Posts Tagged ‘Fellini’

“Mi ricordo, si, io mi ricordo”

Dear Cinema, It has been a really long time since you scratched my itch. The past six-seven months my itches were itching very much beyond your possibilities to scratch ’em. Now my itching is yours to scratch again. End itch theme!!!!

The truth is I ran out of words and reasons to write about you and I don’t even have a reason for this. Do you think reading too much of Albert Camus lately has anything to do with it?

First let me tell you about a painting because this made me grab the pen again. There is a painting in Canada I bumped into accidentally. Right at the first glance I felt that usual yet unfamiliar shock when I could feel the galloping synapses connecting, the endorphins producing, the mechanism of pleasure awakening. The sensation was increased by the last synapse that connected me to a movie. Of course, when something you instantly fall in love with reminds you of something else you love is the most common and perverted of all pleasures. Nevertheless is a pleasure worth to remember.

There is a scene in Amarcord by Fellini when the whole village sails out to sea, on little boats, at night, to get a glimpse of a majestic cruise ship. When the ship arrives the poor villagers are so happy and awestruck they’re actually feeling like taking part of the extravagant life on the deck.

Fellini shoots the scene allowing the big body of the ship to take over the screen. What’s left free is filled with a little night sky and the mesmerized, enthusiastic villagers.

Now, seeing this little painting made me feel like I believe those characters might have felt seeing SS REX. I perceived this painted ship detail with all my senses. Thank you, painter!


The art of painting using a still, flat, colored image to catch the attention of our brain, can produce a more memorable effect then the movies. Movies are desperately trying to impress us with 3D, 4D, amazing sound effects, odors and kinetic theater chairs. I fully understand now the big disappointment some have felt when the movies started talking or when colors invaded the silver screen. The receiver’s imagination was gradually put to rest.

But, I know, being a king and a beggar belonging both in an art gallery and an amusement park is your main and most fascinating feature. Even though lately you failed to rapture me don’t get me wrong Cinema, I still love you more than I love your closest rival, Theatre. And there were some good moments between us this months too. About those, some other time.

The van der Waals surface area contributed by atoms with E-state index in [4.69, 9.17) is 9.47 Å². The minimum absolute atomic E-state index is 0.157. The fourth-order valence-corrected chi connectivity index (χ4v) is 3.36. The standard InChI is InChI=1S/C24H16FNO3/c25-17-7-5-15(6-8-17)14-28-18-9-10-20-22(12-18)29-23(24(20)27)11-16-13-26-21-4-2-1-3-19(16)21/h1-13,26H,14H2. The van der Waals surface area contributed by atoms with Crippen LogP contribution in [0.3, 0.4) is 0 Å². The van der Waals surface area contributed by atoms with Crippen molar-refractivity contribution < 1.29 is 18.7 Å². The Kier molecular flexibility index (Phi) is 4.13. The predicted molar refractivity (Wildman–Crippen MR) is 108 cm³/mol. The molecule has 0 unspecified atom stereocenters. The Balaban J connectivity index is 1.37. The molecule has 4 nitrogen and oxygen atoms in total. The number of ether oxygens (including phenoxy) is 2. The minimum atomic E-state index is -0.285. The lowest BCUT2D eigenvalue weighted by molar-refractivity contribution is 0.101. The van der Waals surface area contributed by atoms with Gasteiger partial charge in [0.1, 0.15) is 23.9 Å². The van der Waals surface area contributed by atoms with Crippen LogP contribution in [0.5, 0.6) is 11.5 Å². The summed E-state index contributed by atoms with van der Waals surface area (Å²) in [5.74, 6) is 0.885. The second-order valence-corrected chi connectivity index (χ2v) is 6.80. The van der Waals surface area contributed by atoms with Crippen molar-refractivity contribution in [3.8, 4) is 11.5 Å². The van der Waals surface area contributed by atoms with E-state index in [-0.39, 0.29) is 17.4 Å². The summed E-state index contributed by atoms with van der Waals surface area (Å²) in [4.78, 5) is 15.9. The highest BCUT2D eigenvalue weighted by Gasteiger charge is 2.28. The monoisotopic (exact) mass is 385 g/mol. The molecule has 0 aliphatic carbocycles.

Stardust Memories -Woody Allen

The artist sits in front of a white canvas, an empty piece of paper, a silent musical instrument. What to fill it with? Where do all those colours, sounds, words come from?

We have the sweating artists, who have the skills and not always the idea and they torment themselves in front of the empty surface. Then we have the artists with the ideas but not the skills to transform them in a work of art. Then there are some persons with love for art, with an extraordinary brain activity and probably with hearts broken too many times.

Well, these are the artists that cannot be anything else, but artists. They pour their life into their work and the result gives them back their life anew. It sounds like therapy.

What is the inner source of a work of art, which is just a surface open to the most hilarious misinterpretations? It may not be very important, maybe the hilarious interpretations are more interesting than the initial idea.

But here we have in Stardust Memories an ars poetica and it seems like Woody Allen’s whole process of creating and living is disclosed. It could be quite embarrassing to face the artist in such a cruel light. Woody Allen is merciless to himself but merciful to us, he keeps our smile active although his heart and brains are bleeding. The director gives us the inner sources off all his creation.

Haunting memories of past relations, misplaced feelings pour over the artist while he is confronting the world admiring his work. It really sounds like any other Woody Allen movie. But this time the hell of creation and dealing with personal problems blend in an almost nightmarish universe. There is a big resemblance between this confession and Fellini´s 8½. There is definitely no copying. In Fellini`s work we can feel the artist´s light heart towards all his haunting characters and ideas. This gives him the power not to make a comedy out of his confession. Allen cannot confess without being ironic and this is a proof of him being much more miserable.

A perfect work of art comes out of a perfect quest for equilibrium, comes out of perfect mistakes, and perfect illusions. Artistically he wants to take the express train, in life he accepts the cheapest one, he loathes as an artist and he calls that “not a compromise but getting lucky”. Oh, how much illusion in this too, and he knows it; the suffering will never end, but he also knows that his art will see him through the day.

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